(Beginning in mid-March 2020, when the world shut down, I began a bi-weekly conversation with the parents who had been in my RIE classes. Since not every family could make it to these conversations, but each conversation touched on important elements, I would often write up a summary of the conversation. What follows is one of those summaries.)
Hello Dear RIE Families,
Just one family joined me today, and from their beautiful front lawn! I hope that all of you were out and enjoying this beautiful temperate afternoon! It was so great to get back to a RIE mindset after weeks of not being able to think about much of anything.
I started my afternoon by tuning into the Pikler webinar that was focused on parental empowerment and support with RIE Associates Janet Lansbury, Hari Grebler, and Lisa Sunbury, and Pikler professionals Elsa Chahin, Tracy Epps, and Pia Dogl. It was a good transition into thinking about the Educaring Approach.
They opened the conversation by asking parents to chime in with what they think their superpowers are…and I’m going to challenge you to do the same. Think about it now, I’ll wait, what are YOUR superpowers as a parent?
Think of any? The ones echoed on screen were: being fully present with their children, asking themselves how quickly they can come back from anger, connection, vulnerability/sensitivity, patience, honesty, authenticity, forgiveness of self…Heady stuff, I know…but I also know that you can count those in your bag (on your belt? I don’t watch enough superhero movies…) of superpowers, too. Maybe not all the time (and that was a beautiful idea expressed by Janet…that this is a practice…it will take a lifetime of work, but every day you are getting better and better), but those skills and attributes are most definitely there.
The theme they focused on most is what to do when children are vacillating between wanting something, getting it…and then not wanting it…rinse/repeat until meltdown. Anyone else experiencing that? Here’s what the experts reminded us…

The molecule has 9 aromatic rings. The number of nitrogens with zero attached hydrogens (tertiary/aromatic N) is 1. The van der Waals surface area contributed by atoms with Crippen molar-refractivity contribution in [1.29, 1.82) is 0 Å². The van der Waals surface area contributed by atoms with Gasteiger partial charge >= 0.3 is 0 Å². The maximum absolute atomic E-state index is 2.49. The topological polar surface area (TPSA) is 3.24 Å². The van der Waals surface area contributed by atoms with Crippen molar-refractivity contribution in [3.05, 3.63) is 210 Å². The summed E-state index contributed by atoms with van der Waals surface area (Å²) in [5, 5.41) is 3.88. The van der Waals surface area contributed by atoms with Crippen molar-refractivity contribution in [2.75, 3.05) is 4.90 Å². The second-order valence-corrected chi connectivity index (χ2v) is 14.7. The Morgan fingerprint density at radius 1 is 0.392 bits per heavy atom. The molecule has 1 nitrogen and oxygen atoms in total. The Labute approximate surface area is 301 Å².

- Don’t take it personally, and don’t take it on as YOUR problem. Don’t try to fix it, just comment on it, and then be there. (We need to talk it all out…what does your child need?)
- Remember, they don’t have the words and emotional bandwidth to come to you and say “life is really hard right now and I’m just kind of spinning out.” (Most adults I know don’t always have said emotional bandwidth…) Sometimes, they just need to have a meltdown to let out all of their pent up emotions.
- The most important thing you can do is to try to be present and not feel like you have to fix it…that will feed into the stress (think about how you feel when you are upset and just want to talk it out vs it talking to someone who wants to fix it for you)
- If it is upsetting a younger sibling, simply authentically say, “yes, your sister is having a hard time right now.” Normalize it.
- Remember that feelings have a beginning, a middle, and an end…and if you try to end the feelings before it is actually over, it will simply add to the pent up feelings for next time.
- It all comes back to taking care of yourself. Giving yourself the time and space to be present for your child’s emotional storms. Remember – the way you are responding to your child’s upset (and responding to your own) models for them how to self-calm for themselves (wayyy in the future)